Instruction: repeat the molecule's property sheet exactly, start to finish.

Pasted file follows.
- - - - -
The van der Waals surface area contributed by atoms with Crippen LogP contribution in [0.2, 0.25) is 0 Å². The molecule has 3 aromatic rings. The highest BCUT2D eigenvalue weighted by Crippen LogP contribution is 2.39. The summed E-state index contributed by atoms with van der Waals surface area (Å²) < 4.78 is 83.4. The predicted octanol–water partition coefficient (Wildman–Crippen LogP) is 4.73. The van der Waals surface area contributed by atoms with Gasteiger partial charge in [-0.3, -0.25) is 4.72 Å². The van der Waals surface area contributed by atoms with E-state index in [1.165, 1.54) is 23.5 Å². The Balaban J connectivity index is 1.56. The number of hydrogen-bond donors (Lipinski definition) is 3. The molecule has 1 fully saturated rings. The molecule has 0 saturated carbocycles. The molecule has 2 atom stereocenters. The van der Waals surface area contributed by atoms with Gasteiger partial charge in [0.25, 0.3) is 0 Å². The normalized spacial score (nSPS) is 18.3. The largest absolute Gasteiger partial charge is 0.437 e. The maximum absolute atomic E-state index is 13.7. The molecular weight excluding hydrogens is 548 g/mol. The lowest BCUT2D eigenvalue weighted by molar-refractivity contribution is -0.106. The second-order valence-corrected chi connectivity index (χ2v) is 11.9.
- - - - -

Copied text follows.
The van der Waals surface area contributed by atoms with Crippen LogP contribution in [0.2, 0.25) is 0 Å². The molecule has 3 aromatic rings. The highest BCUT2D eigenvalue weighted by Crippen LogP contribution is 2.39. The summed E-state index contributed by atoms with van der Waals surface area (Å²) < 4.78 is 83.4. The predicted octanol–water partition coefficient (Wildman–Crippen LogP) is 4.73. The van der Waals surface area contributed by atoms with Gasteiger partial charge in [-0.3, -0.25) is 4.72 Å². The van der Waals surface area contributed by atoms with E-state index in [1.165, 1.54) is 23.5 Å². The Balaban J connectivity index is 1.56. The number of hydrogen-bond donors (Lipinski definition) is 3. The molecule has 1 fully saturated rings. The molecule has 0 saturated carbocycles. The molecule has 2 atom stereocenters. The van der Waals surface area contributed by atoms with Gasteiger partial charge in [0.25, 0.3) is 0 Å². The normalized spacial score (nSPS) is 18.3. The largest absolute Gasteiger partial charge is 0.437 e. The maximum absolute atomic E-state index is 13.7. The molecular weight excluding hydrogens is 548 g/mol. The lowest BCUT2D eigenvalue weighted by molar-refractivity contribution is -0.106. The second-order valence-corrected chi connectivity index (χ2v) is 11.9.